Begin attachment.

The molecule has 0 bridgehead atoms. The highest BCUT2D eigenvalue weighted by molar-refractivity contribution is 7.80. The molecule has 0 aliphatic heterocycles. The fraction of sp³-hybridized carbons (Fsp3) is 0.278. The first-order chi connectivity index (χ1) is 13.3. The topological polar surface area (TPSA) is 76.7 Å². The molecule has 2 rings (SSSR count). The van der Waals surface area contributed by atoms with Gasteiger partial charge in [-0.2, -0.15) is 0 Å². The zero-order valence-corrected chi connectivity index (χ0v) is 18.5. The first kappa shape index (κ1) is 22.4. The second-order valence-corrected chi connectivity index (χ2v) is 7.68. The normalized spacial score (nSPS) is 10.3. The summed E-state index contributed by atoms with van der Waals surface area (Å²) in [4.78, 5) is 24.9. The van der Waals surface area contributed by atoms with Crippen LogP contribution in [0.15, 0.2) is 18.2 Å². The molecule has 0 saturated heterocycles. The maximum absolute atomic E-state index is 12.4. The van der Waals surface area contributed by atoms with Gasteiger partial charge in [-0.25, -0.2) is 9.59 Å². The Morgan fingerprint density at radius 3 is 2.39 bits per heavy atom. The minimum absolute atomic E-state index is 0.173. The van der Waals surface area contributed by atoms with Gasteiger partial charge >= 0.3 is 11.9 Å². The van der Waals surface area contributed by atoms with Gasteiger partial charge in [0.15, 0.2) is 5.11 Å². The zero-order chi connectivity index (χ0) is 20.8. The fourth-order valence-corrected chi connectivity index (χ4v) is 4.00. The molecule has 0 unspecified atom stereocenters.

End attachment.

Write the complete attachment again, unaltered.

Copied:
The molecule has 0 bridgehead atoms. The highest BCUT2D eigenvalue weighted by molar-refractivity contribution is 7.80. The molecule has 0 aliphatic heterocycles. The fraction of sp³-hybridized carbons (Fsp3) is 0.278. The first-order chi connectivity index (χ1) is 13.3. The topological polar surface area (TPSA) is 76.7 Å². The molecule has 2 rings (SSSR count). The van der Waals surface area contributed by atoms with Gasteiger partial charge in [-0.2, -0.15) is 0 Å². The zero-order valence-corrected chi connectivity index (χ0v) is 18.5. The first kappa shape index (κ1) is 22.4. The second-order valence-corrected chi connectivity index (χ2v) is 7.68. The normalized spacial score (nSPS) is 10.3. The summed E-state index contributed by atoms with van der Waals surface area (Å²) in [4.78, 5) is 24.9. The van der Waals surface area contributed by atoms with Crippen LogP contribution in [0.15, 0.2) is 18.2 Å². The molecule has 0 saturated heterocycles. The maximum absolute atomic E-state index is 12.4. The van der Waals surface area contributed by atoms with Gasteiger partial charge in [-0.25, -0.2) is 9.59 Å². The Morgan fingerprint density at radius 3 is 2.39 bits per heavy atom. The minimum absolute atomic E-state index is 0.173. The van der Waals surface area contributed by atoms with Gasteiger partial charge >= 0.3 is 11.9 Å². The van der Waals surface area contributed by atoms with Gasteiger partial charge in [0.15, 0.2) is 5.11 Å². The zero-order chi connectivity index (χ0) is 20.8. The fourth-order valence-corrected chi connectivity index (χ4v) is 4.00. The molecule has 0 unspecified atom stereocenters.